*Boys’ Adventure & War Picture Libraries: Originally published fortnightly from 1967 to 1968, these extra-long digests provided 100+ pages of (as far as we know) all-new adventures, not reprinted from the weekly comics. Like its companion titles in the Fleetway Super Library family (Fantastic/Stupendous and Secret Agent), Front Line alternated its stars, odd-numbered issues featuring ‘Maddock’s Marauders’, a rag-tag team of international soldiers, and even-numbered copies starring ‘Sgt. Ironside’, who, to absolutely no-one’s surprise, got the job done while disobeying military rules. We have many, though by no means all, of the 26-issue series beginning with issue #3 and ending with issue #24. Like our recent additions in the Fleetway Super Library Secret Agent Series, this selection is in surprisingly high grade (given the propensity of the card covers to attract and hoard creases), with the majority being VF. Illustrated are #3 VF £15 and #4 VF £12.
*TV & Film Related Comics: Following her debut in TV Century 21 (where she acted as a ‘stealth pilot’ for International Rescue and the Thunderbirds TV series) Lady Penelope Creighton-Ward gained her own series in short order. Starting out in 1966, apart from Lady P herself, the early issues featured Marina, Space Family Robinson, the Beverly Hillbillies, Bewitched and the Perils of Parker, all making an appearance in Her Ladyship’s one and only special edition, the 1966 Summer Extra. Possibly the rarest issue of the rarest Gerry Anderson-related series, this copy of the Summer Extra is only Fair; while overall the condition would rate a Good or Good+ grade, there has in the past been considerable damage to the upper right corner of the book, resulting in tears and fraying throughout. While mostly this is confined to the margin, leaving the story pages unimpaired, there is a small upper corner off the back cover, resulting in a tiny and inconsequential piece missing from the last page of the final Lady Penelope story. FA £75.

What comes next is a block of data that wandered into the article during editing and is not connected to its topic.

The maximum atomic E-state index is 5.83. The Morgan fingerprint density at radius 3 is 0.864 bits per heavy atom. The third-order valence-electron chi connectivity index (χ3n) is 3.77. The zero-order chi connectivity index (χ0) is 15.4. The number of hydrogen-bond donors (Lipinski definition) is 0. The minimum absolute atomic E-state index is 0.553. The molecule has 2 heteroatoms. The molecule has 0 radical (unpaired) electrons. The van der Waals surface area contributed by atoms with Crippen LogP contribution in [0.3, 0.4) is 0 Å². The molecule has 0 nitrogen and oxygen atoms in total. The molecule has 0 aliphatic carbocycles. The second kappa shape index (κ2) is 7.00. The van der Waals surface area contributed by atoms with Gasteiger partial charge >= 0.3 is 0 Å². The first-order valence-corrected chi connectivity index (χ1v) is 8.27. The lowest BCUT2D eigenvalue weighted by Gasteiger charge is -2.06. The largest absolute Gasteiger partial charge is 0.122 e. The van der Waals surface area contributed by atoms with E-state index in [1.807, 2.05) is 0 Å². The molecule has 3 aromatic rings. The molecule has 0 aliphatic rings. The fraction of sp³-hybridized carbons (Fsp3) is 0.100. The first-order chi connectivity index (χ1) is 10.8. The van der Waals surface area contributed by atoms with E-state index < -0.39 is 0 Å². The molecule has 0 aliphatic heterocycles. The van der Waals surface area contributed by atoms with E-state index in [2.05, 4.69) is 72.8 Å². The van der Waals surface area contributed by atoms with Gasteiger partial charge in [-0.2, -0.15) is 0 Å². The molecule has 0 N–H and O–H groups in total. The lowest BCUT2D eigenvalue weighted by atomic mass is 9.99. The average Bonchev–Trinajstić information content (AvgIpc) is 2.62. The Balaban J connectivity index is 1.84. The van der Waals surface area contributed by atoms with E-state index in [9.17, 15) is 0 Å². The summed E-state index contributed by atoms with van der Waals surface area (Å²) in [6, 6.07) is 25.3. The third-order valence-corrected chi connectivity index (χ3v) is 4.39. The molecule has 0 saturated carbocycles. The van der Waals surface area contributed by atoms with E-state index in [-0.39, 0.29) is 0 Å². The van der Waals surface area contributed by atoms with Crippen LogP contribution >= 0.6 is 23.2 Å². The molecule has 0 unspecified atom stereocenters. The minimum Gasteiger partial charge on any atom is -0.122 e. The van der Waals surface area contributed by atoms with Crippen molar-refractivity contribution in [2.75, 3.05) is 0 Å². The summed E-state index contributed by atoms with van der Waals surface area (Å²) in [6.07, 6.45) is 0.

*Humour Comics: The broadsheet-sized Topper proved a smash hit with young readers from the get-go in 1953, and we’re delighted to have two early issues back in stock; #9 (VG £30, Easter issue), and #10 (VG £20). Home of Mickey the Monkey, Beryl the Peril, The Fighting Frasers, Foxy, Nancy, Fritzi Ritz and, in these early issues, Dudley Watkin’s superbly-illustrated adaptation of ‘Treasure Island’.
On offer in our Clearance Corner slot this week is a job lot of Playhour, the comic for younger readers with the star power of Magic Roundabout and Sooty! We have 68 issues available running from 1960-1975 plus the 1969 Holiday Special. Previously on sale at £140, we’re clearing these out for a bargain £20 the lot! Grades range mainly from GD to FN. UK postage (if required) would be an extra £8. SORRY, THIS HAS NOW SOLD